The Sixth Symphony was the result of a commission from the Royal Philharmonic Society, and Barbirolli’s was clearly (if not quite the work’s second performance) one of the earliest accounts the Symphony had received up to that time. This CD includes a previously unpublished ‘live’ recording from the 1956 Cheltenham Festival – taken from Rubbra’s own private collection.

What is quite clear, almost 60 years later, are the depth and concentrated power of Barbirolli’s reading of this great work. Here is music that has the compelling inner drive and utterly convincing grasp of the conductor’s perception – knowing where each phrase is going, and why – the result is a reading such as can never have been exceeded by those conductors drawn to this profound symphony.

Barbirolli’s sense of organic growth is astonishingly convincing, his perception and understanding of this music being a practical demonstration of what Harold Truscott described as prerequisites for musicians approaching Rubbra’s music – ‘application and thought’ – here demonstrated by Barbirolli and his orchestra at the height of their powers.

“Rubbra fans will welcome the appearance of this previously unreleased world premiere performance of the Sixth Symphony. Fine, warm-toned playing graces the Fifth as well.” BBC Music Magazine, Christmas 2014 ***

Barbirolli Society - SJB1081

(CD)

$12.00

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Wagner: Tristan und Isolde: Act 2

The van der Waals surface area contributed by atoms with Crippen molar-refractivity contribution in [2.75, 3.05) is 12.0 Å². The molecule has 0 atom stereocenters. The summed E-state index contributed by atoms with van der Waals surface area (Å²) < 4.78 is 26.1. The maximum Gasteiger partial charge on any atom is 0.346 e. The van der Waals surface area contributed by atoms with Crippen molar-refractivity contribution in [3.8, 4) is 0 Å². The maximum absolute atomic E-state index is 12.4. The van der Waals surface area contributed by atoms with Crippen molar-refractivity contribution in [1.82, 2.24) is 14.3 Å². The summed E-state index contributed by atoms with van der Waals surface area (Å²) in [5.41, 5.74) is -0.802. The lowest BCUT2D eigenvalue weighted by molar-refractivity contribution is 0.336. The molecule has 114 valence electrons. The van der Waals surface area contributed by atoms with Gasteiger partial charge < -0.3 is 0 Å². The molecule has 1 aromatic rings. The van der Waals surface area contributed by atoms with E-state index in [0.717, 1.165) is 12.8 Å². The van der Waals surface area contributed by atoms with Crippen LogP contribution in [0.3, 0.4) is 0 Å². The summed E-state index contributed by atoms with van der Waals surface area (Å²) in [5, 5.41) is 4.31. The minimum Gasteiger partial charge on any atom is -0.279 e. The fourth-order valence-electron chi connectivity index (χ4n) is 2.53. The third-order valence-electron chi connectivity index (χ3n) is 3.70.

Wagner: Tristan und Isolde: Act 2

recorded in concert at Carnegie Hall on 16th April 1939


Kirsten Flagstad (Isolde), Eyvind Laholm (Tristan), Enid Szántho (Brangäne) John Gurney (King Marke), Daniel Harris (Kurwenal, Melot)

New York Philharmonic, John Barbirolli

First complete performance in the U.S. of Act II; a rare opportunity to hear Barbirolli conducting a substantial portion of this opera of which he left no commercial recording. A co-production with The Barbirolli Society.

“Barbirolli and the NY Phil respond enthusiastically to the music’s erotic excitement. The other roles are decently sung — Tristan by the Swedish-American Eyvind Laholm — but the glory is Flagstad’s.” Sunday Times, 10th June 2012

West Hill Radio Archive - WHRA6044

(CD)

$11.00

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Mahler: Symphony No. 9

Mahler: Symphony No. 9


“Barbirolli brings out the grotesque brilliance of the second movement beautifully, is entirely at home in the clattering uproar of the Rondo-Burleske, and digs deep into the emotion of the music in the final heart-rending Adagio. All in all, this is an extremely fine issue of the Mahler Ninth.” Gramophone Magazine

EMI Masters - 6782922

(CD)

$9.00

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English String Music

English String Music


Delius:

Brigg Fair

Elgar:

Introduction & Allegro for strings, Op. 47

with the Allegri String Quartet

Serenade for Strings in E minor, Op. 20

Elegy for strings, Op. 58

Sospiri, Op. 70

Vaughan Williams:

Fantasia on a Theme by Thomas Tallis

Fantasia on Greensleeves


Presto Greatest Recordings

1960s

Warner Classics Masters - 0851872

(CD)

$9.50

(also available to download from $8.00)

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Beethoven & Mendelssohn: Violin Concertos

Beethoven & Mendelssohn: Violin Concertos


Beethoven:

Violin Concerto in D major, Op. 61

Recorded 16-17 & 22.06.1936, Abbey Road Studio No. 1

John Barbirolli

Mendelssohn:

Violin Concerto in E minor, Op. 64

Recorded 08.04.1935, Abbey Road Studio No. 1

Landon Ronald


“The strength, the absolute certainty of Kreisler’s playing, the sweetness and sonorousness of his tone, and his impeccable taste, are breathtaking, and in Beecham’s LPO he has an orchestra to do him justice. Barbirolli shapes and controls the Beethoven with a sure hand, and the recorded sound is crystal clear.” Sunday Times, 7th August 2011 ****

Dutton Historic - CDVS1917

(CD)

$5.50